On a sticky, hot, humid Saturday afternoon, we — like many other Korean couples — took a stroll through the charmingly quaint streets of Samcheong-dong. Nestled between two palaces and the President’s house, the hilly neighborhood with it’s mix of Bukchon Hanok (Korean traditional houses), adorable cafes, mountain views, and streets lined with artist vendors quickly became a favorite of mine.
It felt more like a Korean version of a small European town or Main Street USA. or like my old SF neighborhood in Noe. For a moment I forget we were in the concrete jungle of Seoul.
How cute is this shop? Now picture an entire street lined with equally cute cafes — like the one next door that seemed to sell only milk and bread or the little waffle house just a few doors down.
We weren’t exactly hungry, but we couldn’t resist a pie shop.
We ordered a thick slice of tart lemon cream pie and a mug of fancy sounding tea. Our friends ordered a hand pie and a huge bowl of bingsu. The desserts didn’t stand a chance.
After clearing our plates we explored the neighborhood, peering into more than a few shops and making mental notes of which places we wanted to return to eat.
I could have spent the entire day here, popping in and out of cafes, little artist galleries, and boutiques selling hand-made items. Some shops were really cheap — especially considering you were buying a piece of art, others were really expensive. I saw a very tiny silver pig for sale in a shop window and when Sly asked about the price he was told it was $150. We had to ask twice because we couldn’t believe a tiny little pig figurine could be so expensive.
Mysterious alleyways led to hidden shops or cafes…
We became lost more than once. Sometimes the alley would end abruptly and lead to what seemed like a person’s house. Even though I don’t think living in a traditional style Korean house would be very practical, I loved the old architecture, the gardens, dark alleys, and cobblestone streets.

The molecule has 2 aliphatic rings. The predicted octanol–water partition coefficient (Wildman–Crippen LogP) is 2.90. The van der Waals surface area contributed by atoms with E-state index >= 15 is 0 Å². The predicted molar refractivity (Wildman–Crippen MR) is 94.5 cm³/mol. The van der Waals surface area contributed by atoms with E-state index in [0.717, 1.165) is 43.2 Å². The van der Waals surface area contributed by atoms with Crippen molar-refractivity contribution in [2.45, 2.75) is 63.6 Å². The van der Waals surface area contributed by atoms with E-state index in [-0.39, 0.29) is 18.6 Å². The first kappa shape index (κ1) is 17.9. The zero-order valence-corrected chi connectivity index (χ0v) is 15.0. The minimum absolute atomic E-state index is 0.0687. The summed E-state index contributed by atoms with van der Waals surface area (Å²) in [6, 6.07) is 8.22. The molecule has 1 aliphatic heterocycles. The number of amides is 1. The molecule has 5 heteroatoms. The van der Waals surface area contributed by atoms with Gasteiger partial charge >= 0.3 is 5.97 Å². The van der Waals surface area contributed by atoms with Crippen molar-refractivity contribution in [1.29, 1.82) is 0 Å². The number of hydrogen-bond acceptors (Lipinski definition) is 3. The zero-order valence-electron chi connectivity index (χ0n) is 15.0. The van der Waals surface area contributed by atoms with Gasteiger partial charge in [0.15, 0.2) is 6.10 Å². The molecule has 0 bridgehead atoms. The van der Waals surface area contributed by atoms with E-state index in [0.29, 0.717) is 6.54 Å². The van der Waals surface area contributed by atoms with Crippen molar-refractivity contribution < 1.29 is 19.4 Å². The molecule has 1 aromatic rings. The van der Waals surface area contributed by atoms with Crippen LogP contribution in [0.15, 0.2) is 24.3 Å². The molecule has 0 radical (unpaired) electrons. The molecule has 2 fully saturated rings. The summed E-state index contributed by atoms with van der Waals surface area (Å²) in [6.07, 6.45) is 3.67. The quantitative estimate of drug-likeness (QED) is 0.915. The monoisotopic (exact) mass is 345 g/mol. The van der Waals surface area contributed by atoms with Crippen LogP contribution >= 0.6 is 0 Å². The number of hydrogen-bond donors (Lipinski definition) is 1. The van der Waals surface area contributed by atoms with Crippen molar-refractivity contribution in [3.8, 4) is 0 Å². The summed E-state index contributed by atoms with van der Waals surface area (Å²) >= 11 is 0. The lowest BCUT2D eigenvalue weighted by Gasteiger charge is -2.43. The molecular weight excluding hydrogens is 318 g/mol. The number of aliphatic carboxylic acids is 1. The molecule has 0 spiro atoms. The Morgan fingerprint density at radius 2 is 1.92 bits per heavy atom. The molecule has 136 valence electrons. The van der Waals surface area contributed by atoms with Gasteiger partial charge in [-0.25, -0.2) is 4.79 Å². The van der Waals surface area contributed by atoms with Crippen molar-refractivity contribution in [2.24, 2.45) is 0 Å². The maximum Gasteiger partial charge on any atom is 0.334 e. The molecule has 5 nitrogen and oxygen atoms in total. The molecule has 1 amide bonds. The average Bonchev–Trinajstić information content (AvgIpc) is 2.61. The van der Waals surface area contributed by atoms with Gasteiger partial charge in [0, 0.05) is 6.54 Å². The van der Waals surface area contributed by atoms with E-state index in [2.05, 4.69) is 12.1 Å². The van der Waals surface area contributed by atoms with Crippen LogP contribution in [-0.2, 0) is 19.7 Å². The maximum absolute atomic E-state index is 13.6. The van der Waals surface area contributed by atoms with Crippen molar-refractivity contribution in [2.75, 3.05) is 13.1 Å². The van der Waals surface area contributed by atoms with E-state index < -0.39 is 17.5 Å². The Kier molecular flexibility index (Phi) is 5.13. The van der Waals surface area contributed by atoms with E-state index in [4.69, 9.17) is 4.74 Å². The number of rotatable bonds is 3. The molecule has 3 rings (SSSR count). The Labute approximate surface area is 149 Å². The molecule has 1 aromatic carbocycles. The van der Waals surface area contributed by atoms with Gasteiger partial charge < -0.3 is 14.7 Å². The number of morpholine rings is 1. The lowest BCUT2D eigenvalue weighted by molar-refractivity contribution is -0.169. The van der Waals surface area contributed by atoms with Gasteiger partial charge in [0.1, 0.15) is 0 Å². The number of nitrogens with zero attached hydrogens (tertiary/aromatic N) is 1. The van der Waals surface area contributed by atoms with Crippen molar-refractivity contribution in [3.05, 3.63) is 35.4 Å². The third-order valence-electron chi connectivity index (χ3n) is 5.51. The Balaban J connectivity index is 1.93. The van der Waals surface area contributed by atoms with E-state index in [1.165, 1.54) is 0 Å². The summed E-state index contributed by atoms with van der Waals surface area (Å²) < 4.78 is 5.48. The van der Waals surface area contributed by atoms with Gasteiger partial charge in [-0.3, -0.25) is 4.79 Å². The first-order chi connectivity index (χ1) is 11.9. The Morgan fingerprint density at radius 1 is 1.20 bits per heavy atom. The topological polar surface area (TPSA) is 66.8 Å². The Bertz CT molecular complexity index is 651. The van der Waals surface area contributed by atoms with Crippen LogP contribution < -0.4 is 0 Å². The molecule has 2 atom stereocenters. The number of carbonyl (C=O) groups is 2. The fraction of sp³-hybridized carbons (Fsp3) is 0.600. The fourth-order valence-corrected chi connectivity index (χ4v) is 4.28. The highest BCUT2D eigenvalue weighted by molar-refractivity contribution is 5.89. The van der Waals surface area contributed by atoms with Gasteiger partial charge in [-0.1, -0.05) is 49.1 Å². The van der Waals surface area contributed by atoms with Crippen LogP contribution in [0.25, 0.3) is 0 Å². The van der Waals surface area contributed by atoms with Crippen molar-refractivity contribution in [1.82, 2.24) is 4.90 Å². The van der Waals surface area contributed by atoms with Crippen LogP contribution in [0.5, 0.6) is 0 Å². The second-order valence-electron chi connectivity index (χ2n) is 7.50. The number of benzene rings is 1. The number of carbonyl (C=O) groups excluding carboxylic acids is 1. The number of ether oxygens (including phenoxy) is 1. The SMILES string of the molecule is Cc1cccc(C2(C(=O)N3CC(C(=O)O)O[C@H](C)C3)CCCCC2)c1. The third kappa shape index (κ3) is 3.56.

There were so many street vendors and street artists, and there was even some kind of street fair with booths of hand-made goods and live music.
I don’t know what it is about getting our portraits done at street fairs but we are kind of addicted. They are usually inexpensive and quick, and it’s always interesting to see how someone else visually perceives /draws us. We found an artist who did watercolors and loved her style. I wish we remembered to get her info!
I think the resemblance is there although Sly looks like an innocent little kid and/or scruffy lumberjack and I look very enigmatic.
Sometimes I think that artist renderings of me feel more like me than a photograph.
After having our watercolor portraits painted we stopped in front of a street muralto take a ‘real’ photo. As my sister commented when i posted this on FB, “in the US this [wall] would be used for every engagement photo shoot. ” Probably. Though in Samcheong, at least while we were there, we only saw significantly older people posing in front of it, creating strange and corny poses that involved kissing and mimicking the characters in the mural. For Sly and I — who often refer to ourselves as two old people occupying somewhat younger bodies, it seemed fitting to have a photo taken here.
SAMCHEONG // LOCATION: To the right of Gyeongbokgung and left of Changdeokgung , Anguk Station, Subway Line No.3 // DESCRIPTION: a mix of older traditional Korean style houses and architecture mixed with modern cafes, art galleries and boutiques that feels weirdly European. Lots of street vendors and street artists can be found here. If Sinsadong has more of a SoHo vibe, then Samcheong is more like a West Village. // VERDICT: I wish I knew that Samcheong was literally right next door to Gyeongbokgung when we visited the royal palace — I would have loved to spend more time here! I think you could easily spend 1-2 days in this area alone visiting the palaces, hiking through Samcheong Park to connect to the Mt Bugak Seoul Fortress Wall Hiking Trail, walking through Bukchon Hanok Village, and just exploring all the alleys, cafes and shops! // TIP: If you are looking for a unique place to stay, check out the nearby Bukchon Hanok Village — many places are available via AirBNB and are rather inexpensive compared to hotels (usually under $100). Keep in mind that this style of lodging will not be like a hotel — small rooms, typically no tvs, no parking, oftentimes shared bathrooms, and you will most likely sleep “Korean Style” on a padded mat on the floor. (It’s not *that* traditional though — you will find electricity, running water, and modern bathrooms.) Rooms usually surround a common courtyard and share a kitchen area. You can also find more luxurious (and expensive) traditional Korean style lodging as well.